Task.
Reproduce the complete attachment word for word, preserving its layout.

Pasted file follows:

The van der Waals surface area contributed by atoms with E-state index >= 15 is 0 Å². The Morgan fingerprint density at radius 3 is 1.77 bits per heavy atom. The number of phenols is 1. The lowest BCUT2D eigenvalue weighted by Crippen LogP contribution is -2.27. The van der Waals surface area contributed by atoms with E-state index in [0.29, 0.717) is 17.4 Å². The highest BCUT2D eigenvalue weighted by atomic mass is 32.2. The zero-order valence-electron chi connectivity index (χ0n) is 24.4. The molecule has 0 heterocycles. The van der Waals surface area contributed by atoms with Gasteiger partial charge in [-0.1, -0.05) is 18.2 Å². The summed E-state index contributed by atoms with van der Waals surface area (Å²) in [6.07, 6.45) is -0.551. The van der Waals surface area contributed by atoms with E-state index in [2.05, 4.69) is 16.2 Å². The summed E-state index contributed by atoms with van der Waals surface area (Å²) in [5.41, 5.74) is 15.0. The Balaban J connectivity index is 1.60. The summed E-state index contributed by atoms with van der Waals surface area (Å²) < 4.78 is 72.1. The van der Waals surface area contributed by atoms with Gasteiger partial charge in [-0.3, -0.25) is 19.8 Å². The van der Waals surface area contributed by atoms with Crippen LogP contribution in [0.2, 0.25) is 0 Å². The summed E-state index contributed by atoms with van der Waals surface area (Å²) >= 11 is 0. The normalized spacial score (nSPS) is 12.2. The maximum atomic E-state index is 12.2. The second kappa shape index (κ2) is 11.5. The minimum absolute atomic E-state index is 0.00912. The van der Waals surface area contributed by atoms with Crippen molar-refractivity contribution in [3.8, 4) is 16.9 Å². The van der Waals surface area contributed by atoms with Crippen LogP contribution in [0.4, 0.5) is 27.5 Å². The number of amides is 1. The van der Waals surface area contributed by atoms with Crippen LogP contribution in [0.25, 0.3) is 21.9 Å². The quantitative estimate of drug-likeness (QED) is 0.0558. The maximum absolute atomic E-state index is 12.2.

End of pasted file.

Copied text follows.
The van der Waals surface area contributed by atoms with E-state index >= 15 is 0 Å². The Morgan fingerprint density at radius 3 is 1.77 bits per heavy atom. The number of phenols is 1. The lowest BCUT2D eigenvalue weighted by Crippen LogP contribution is -2.27. The van der Waals surface area contributed by atoms with E-state index in [0.29, 0.717) is 17.4 Å². The highest BCUT2D eigenvalue weighted by atomic mass is 32.2. The zero-order valence-electron chi connectivity index (χ0n) is 24.4. The molecule has 0 heterocycles. The van der Waals surface area contributed by atoms with Gasteiger partial charge in [-0.1, -0.05) is 18.2 Å². The summed E-state index contributed by atoms with van der Waals surface area (Å²) in [6.07, 6.45) is -0.551. The van der Waals surface area contributed by atoms with E-state index in [2.05, 4.69) is 16.2 Å². The summed E-state index contributed by atoms with van der Waals surface area (Å²) in [5.41, 5.74) is 15.0. The Balaban J connectivity index is 1.60. The summed E-state index contributed by atoms with van der Waals surface area (Å²) < 4.78 is 72.1. The van der Waals surface area contributed by atoms with Gasteiger partial charge in [-0.3, -0.25) is 19.8 Å². The van der Waals surface area contributed by atoms with Crippen LogP contribution in [0.2, 0.25) is 0 Å². The summed E-state index contributed by atoms with van der Waals surface area (Å²) >= 11 is 0. The normalized spacial score (nSPS) is 12.2. The maximum atomic E-state index is 12.2. The second kappa shape index (κ2) is 11.5. The minimum absolute atomic E-state index is 0.00912. The van der Waals surface area contributed by atoms with Crippen molar-refractivity contribution in [3.8, 4) is 16.9 Å². The van der Waals surface area contributed by atoms with Crippen LogP contribution in [0.4, 0.5) is 27.5 Å². The number of amides is 1. The van der Waals surface area contributed by atoms with Crippen LogP contribution in [0.25, 0.3) is 21.9 Å². The quantitative estimate of drug-likeness (QED) is 0.0558. The maximum absolute atomic E-state index is 12.2.